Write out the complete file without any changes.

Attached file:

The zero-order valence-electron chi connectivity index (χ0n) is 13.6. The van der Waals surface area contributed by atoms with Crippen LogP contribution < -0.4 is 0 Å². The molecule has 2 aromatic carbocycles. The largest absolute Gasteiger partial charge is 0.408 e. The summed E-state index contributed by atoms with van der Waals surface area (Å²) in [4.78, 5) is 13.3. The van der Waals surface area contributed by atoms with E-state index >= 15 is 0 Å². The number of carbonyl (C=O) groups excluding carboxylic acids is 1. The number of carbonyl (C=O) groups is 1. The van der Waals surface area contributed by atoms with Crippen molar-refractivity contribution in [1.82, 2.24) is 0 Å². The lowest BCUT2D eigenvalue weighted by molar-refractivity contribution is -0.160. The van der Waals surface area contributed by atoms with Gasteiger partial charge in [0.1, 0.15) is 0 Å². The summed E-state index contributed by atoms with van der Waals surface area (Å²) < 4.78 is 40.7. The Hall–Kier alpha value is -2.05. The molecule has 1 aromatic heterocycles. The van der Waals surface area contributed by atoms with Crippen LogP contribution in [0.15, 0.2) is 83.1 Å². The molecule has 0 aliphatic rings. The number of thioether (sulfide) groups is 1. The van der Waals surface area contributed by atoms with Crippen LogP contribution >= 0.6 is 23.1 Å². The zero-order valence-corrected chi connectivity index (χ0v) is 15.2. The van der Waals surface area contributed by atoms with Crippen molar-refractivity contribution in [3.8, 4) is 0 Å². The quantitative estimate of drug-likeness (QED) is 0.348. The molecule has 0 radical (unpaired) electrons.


The zero-order valence-electron chi connectivity index (χ0n) is 13.6. The van der Waals surface area contributed by atoms with Crippen LogP contribution < -0.4 is 0 Å². The molecule has 2 aromatic carbocycles. The largest absolute Gasteiger partial charge is 0.408 e. The summed E-state index contributed by atoms with van der Waals surface area (Å²) in [4.78, 5) is 13.3. The van der Waals surface area contributed by atoms with E-state index >= 15 is 0 Å². The number of carbonyl (C=O) groups excluding carboxylic acids is 1. The number of carbonyl (C=O) groups is 1. The van der Waals surface area contributed by atoms with Crippen molar-refractivity contribution in [1.82, 2.24) is 0 Å². The lowest BCUT2D eigenvalue weighted by molar-refractivity contribution is -0.160. The van der Waals surface area contributed by atoms with Gasteiger partial charge in [0.1, 0.15) is 0 Å². The summed E-state index contributed by atoms with van der Waals surface area (Å²) < 4.78 is 40.7. The Hall–Kier alpha value is -2.05. The molecule has 1 aromatic heterocycles. The van der Waals surface area contributed by atoms with Crippen LogP contribution in [0.15, 0.2) is 83.1 Å². The molecule has 0 aliphatic rings. The number of thioether (sulfide) groups is 1. The van der Waals surface area contributed by atoms with Crippen LogP contribution >= 0.6 is 23.1 Å². The zero-order valence-corrected chi connectivity index (χ0v) is 15.2. The van der Waals surface area contributed by atoms with Crippen molar-refractivity contribution in [3.8, 4) is 0 Å². The quantitative estimate of drug-likeness (QED) is 0.348. The molecule has 0 radical (unpaired) electrons.